The most wonderful thing about Penny Jones' writing is it is impossible to pigeonhole her into any specific genre box. While her stories do often have recurring themes, she approaches each one with a fresh angle of attack every time. She is never predictable nor does she rely on tropes, her characters are as likeable as they are often horrible, and her prose has a delicious, dark beauty to it where dreadful events are described in layers of lyrical narration.
If I could write only three words about this collection, they would have to be, “Read it immediately!” Twenty one fantastically different stories make up this anthology (plus an extra fifty-five 55-word flash fiction shorts) and every single one is remarkable and outstanding. Short stories can sometimes be difficult to get right, the author has
It seems very fitting that the first story in Steve Dillon’s “The Beard and Other Weirdness” begins with a quote from Clive Barker, being that this particular chilling collection would not be out of place rubbing shoulders with Barker’s works. The cover alone brings up good memories of the Books of Blood and Cabal. I
For some odd reason unknown to me I found Alan Baxter’s works quite late compared to many others. Which I am not mad about at all. There is something rather wonderful about finding an author you really relish, only to discover they have a plethora of other works already ripe for you to enjoy. I
I’m going to begin by saying I’m very conflicted by this book. “Grind Your Bones to Dust” by Nicholas Day is devastatingly beautiful and achingly well-written with gorgeous prose and some terrifying characters, and yet, if I am honest, I’m still not sure if I liked it. My feelings swing this way for a number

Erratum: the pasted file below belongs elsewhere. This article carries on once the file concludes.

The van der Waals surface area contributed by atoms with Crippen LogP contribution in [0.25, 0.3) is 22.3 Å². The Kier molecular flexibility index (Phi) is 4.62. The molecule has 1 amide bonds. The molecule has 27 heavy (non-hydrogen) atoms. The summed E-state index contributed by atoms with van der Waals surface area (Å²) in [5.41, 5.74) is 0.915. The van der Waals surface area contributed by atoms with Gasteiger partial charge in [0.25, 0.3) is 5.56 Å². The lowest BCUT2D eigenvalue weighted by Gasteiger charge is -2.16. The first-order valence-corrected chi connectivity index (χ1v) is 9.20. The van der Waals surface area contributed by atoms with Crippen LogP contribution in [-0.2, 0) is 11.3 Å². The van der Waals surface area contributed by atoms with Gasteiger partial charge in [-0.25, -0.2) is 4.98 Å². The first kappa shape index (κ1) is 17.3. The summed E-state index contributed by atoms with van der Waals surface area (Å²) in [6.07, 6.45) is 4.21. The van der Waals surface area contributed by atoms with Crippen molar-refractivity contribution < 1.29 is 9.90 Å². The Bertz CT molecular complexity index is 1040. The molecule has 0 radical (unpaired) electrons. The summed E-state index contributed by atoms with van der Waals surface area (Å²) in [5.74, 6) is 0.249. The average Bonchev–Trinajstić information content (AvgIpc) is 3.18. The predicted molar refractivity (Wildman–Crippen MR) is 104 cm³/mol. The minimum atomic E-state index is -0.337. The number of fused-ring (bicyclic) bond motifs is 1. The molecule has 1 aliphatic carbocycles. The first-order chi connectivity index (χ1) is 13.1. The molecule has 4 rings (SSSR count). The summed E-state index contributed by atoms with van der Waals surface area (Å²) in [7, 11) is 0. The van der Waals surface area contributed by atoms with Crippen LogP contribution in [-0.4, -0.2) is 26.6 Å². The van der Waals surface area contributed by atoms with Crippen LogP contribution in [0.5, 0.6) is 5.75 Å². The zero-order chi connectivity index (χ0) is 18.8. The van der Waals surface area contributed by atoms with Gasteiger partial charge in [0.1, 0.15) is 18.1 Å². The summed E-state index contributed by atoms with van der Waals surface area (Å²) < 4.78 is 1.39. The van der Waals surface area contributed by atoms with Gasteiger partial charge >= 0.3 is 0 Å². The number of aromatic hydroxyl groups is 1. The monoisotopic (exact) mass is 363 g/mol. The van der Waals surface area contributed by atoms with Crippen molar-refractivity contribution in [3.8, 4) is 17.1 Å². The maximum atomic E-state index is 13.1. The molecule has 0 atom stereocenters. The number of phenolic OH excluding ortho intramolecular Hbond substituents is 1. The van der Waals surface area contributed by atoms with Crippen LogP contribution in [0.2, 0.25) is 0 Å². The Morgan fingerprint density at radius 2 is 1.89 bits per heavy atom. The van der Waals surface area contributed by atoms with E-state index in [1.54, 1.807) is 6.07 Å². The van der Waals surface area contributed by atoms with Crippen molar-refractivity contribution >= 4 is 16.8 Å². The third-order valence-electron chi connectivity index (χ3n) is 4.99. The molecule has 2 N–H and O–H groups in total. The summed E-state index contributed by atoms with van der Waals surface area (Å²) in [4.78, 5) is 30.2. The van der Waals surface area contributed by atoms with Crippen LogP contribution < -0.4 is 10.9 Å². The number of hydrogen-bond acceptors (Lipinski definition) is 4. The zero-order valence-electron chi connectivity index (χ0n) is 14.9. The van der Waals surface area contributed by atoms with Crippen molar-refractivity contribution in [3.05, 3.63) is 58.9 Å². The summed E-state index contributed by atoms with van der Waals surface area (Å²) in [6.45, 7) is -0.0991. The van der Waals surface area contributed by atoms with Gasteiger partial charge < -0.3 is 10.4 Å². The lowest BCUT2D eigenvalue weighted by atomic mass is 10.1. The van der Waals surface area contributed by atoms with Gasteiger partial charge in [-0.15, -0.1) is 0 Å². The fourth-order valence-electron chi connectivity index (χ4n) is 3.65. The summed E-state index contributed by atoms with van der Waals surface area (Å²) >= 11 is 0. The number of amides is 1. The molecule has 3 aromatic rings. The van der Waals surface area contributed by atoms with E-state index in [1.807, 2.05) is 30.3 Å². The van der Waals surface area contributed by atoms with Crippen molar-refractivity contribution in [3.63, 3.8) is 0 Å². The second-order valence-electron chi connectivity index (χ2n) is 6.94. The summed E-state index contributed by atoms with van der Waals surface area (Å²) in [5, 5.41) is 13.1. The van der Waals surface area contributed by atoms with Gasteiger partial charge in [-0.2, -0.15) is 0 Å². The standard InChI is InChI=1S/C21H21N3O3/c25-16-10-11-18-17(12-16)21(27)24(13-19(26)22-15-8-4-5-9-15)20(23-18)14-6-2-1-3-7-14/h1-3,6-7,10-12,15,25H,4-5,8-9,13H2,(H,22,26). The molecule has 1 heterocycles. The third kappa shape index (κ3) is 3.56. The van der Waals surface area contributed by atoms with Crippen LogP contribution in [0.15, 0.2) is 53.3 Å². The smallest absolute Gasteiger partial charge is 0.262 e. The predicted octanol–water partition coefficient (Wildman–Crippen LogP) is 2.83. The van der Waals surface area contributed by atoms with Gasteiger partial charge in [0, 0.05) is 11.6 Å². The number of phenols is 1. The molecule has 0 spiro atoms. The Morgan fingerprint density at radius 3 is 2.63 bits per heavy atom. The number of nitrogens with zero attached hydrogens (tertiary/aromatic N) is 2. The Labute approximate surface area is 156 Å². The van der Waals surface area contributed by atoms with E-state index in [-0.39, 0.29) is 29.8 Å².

Deborah Sheldon’s “Perfect Little Stitches and Other Stories” won the Australian Shadows Award for Best Collected Work 2017, was shortlisted for the “Best Collection” Aurealis Award, and was long-listed for the Bram Stoker Award “Superior Achievement in a Fiction Collection”. It is easy to see why. This is an immersive and intricate collection where every
Few books have ever got into my head and stayed there in the way McCarthy’s ‘The Road’ has. It remains to this day the most haunting, beautiful, desperate and heartbreaking novel I’ve ever read.
To celebrate February being Women in Horror Month, I’ve compiled a list of twenty-nine books (novels, collections & anthologies) by some of my favourite female horror writers – one for each day of the month. 1. “Monster, She Wrote: The Women Who Pioneered Horror and Speculative Fiction” Lisa Kröger and Melanie R. Anderson (Quirk Books,
“Life is short. Every precious second counts, especially when it comes to good books. Resting Book Face brings you quick-fire micro-reviews in under 280 characters. A few seconds to find your next great read. Guaranteed.” Micro-reviews or #micrevs are super short, snappy book reviews. They are always fewer than 280 characters, the character limit of
Originally published in 2015 under the title ‘Landfall’, cli-fi novella ‘Where We Land’ by Tim Jones is quick to read but slow to leave you. Focusing on two very different characters — Bengali refugee Nasimul Rahman and young New Zealander Donna, a shop assistant and volunteer for the Shore Patrol — ‘Where We Land’ is set in